On July 1, 2014, the City Council adopted Ordinance No. 3102(PDF, 24MB) approving the rezoning rather than placing the initiative on the ballot. The only property that the ordinance rezoned to Open Space was the EBRPD Site. No other land in the City was affected.
10. What is the Settlement Agreement that everyone is referring to?
On October 21, 2015, the federal government, the State of California, and the East Bay Regional Park District entered into an agreement to resolve disputes arising out of the federal government’s filing of a Declaration of Taking for the parcel known as McKay Avenue and an adjoining sidewalk easement (“Settlement Agreement(PDF, 4MB)”). The City of Alameda is not a party to the Settlement Agreement.
11. Does the Settlement Agreement address the EBRPD Site and the Project Site?
Yes. The Settlement Agreement(PDF, 4MB) addresses both sites, but refers to the EBRPD Site as “Neptune Pointe” and the Project Site as the “Retained Parcel.” The Settlement Agreement describes the transfer of Neptune Pointe from the federal government to EBRPD and specifies that the federal government will continue to own and operate the Retained Parcel.
Section 5 of the Settlement Agreement states the following:
The Retained Parcel may be subdivided and fully developed in the future;
EBRPD and State Parks will not interfere, legally or otherwise, with the use or transfer of any portion of the Retained Parcel, including any use consistent with the neighboring area by a private purchaser;
EBRPD and State Parks shall not participate in or seek to influence any change of zoning for the Retained Parcel as long as the parcel is owned by the United States or a direct purchaser from the United States; and
EBRPD and State Parks will not oppose a project of a Direct Purchaser of the Retained Parcel on a wholesale basis.
12. Is the Project Site zoned as Open Space?
No. The Project Site is not zoned as Open Space.
13. What is the zoning designation for the Project Site?
The Project Site is zoned Administrative Professional (A-P), which is applied to areas where administrative and professional offices, and medical and related facilities are the proper uses.
Because the Project Site is currently owned by the federal government, its General Plan land use classification is Federal Facilities and its zoning designation includes a Special Government Combining District (G) Overlay, which indicates that the land is owned by the federal government.
14. What uses are permitted in the Administrative Professional (A-P) zone?
The following uses are permitted at sites that are designated Administrative Professional (A-P): administrative and professional offices, medical facilities (including, but not limited to dental clinics, hospitals, medical clinics, medical laboratories, nursing and convalescent homes, radiologist labs, rest homes, and sanitariums), and incidental or accessory buildings. (Alameda Municipal Code, § 30-4.7).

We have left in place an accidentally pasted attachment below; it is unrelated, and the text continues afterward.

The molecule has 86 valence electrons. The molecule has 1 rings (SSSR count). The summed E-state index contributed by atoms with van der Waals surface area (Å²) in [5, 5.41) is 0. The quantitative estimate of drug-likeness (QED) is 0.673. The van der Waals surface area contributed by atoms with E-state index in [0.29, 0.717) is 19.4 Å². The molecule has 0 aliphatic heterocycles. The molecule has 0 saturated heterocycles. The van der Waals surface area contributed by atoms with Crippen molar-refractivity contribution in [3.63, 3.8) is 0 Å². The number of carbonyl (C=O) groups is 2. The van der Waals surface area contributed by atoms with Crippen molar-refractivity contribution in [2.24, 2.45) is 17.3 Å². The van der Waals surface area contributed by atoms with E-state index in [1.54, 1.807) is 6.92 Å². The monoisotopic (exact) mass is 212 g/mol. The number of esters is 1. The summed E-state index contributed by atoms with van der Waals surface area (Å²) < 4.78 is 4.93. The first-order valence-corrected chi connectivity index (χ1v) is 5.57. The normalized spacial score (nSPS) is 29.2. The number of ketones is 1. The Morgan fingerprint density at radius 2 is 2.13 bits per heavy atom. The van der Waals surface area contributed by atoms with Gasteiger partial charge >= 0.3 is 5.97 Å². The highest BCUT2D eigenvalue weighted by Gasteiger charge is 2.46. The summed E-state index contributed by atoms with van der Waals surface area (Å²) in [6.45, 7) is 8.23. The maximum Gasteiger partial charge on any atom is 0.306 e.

15. What is the City Council’s role in the process?
When any federally owned property in Alameda is transferred to private ownership, the City Council must hold a public hearing to change the General Plan designation (Federal Facilities) to be consistent with the underlying zoning and remove the Government Combining District (G) zoning designation. On December 4, 2018, the City Council of Alameda requested that City staff prepare an analysis of the proposed Initiative specifically addressing the Initiative's potential impacts on other land uses in Alameda, potential fiscal and economic impacts, and possible legal issues associated with the Initiatives language and implementation. This report was presented to the City Council at its regularly scheduled meeting on January 2, 2019, and can be downloaded here(PDF, 12MB).
16. There are allegations of misrepresentation by signature gatherers and intimidation tactics in attempts to gather or prevent signatures. What can I do about that?
The initiative process and elections are fundamental elements of democracy and protected as free speech. If you believe signature gatherers are misrepresenting the issue, a complaint can be filed with the Alameda County District Attorney’s Office. If someone is attempting to intimidate you into signing or not signing an initiative petition or obstructing your ability to participate in the democratic process, you should call the Alameda Police Department, as such activity could constitute a crime.
- 2014 Staff Report(PDF, 20KB) and attachments regarding initiative: revisions to the ordinance(PDF, 14KB), elections code report(PDF, 17MB)
- September 2018 Environmental Analysis(PDF, 9MB)
- Letters from the Department of Health & Human Services regarding the Environmental Assessment: December 13, 2017(PDF, 668KB), June 13, 2018(PDF, 73KB)